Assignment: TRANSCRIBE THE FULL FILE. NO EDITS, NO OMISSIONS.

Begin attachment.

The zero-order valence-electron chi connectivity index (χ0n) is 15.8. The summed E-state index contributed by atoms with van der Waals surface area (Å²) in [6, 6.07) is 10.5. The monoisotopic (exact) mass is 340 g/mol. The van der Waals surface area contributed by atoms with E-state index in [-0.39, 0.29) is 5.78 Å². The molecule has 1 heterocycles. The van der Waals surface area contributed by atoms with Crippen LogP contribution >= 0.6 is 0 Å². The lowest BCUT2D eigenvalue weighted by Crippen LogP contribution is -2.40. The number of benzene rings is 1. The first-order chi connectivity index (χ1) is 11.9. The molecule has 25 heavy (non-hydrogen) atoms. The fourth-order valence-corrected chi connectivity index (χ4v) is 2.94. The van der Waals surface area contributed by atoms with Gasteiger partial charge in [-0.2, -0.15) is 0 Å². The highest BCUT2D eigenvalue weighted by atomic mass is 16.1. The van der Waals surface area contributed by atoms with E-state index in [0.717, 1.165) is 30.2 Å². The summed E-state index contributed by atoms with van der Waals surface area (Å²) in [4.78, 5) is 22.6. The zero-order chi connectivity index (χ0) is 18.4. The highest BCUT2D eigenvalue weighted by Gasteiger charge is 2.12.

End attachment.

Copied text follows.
The zero-order valence-electron chi connectivity index (χ0n) is 15.8. The summed E-state index contributed by atoms with van der Waals surface area (Å²) in [6, 6.07) is 10.5. The monoisotopic (exact) mass is 340 g/mol. The van der Waals surface area contributed by atoms with E-state index in [-0.39, 0.29) is 5.78 Å². The molecule has 1 heterocycles. The van der Waals surface area contributed by atoms with Crippen LogP contribution >= 0.6 is 0 Å². The lowest BCUT2D eigenvalue weighted by Crippen LogP contribution is -2.40. The number of benzene rings is 1. The first-order chi connectivity index (χ1) is 11.9. The molecule has 25 heavy (non-hydrogen) atoms. The fourth-order valence-corrected chi connectivity index (χ4v) is 2.94. The van der Waals surface area contributed by atoms with Gasteiger partial charge in [-0.2, -0.15) is 0 Å². The highest BCUT2D eigenvalue weighted by atomic mass is 16.1. The van der Waals surface area contributed by atoms with E-state index in [0.717, 1.165) is 30.2 Å². The summed E-state index contributed by atoms with van der Waals surface area (Å²) in [4.78, 5) is 22.6. The zero-order chi connectivity index (χ0) is 18.4. The highest BCUT2D eigenvalue weighted by Gasteiger charge is 2.12.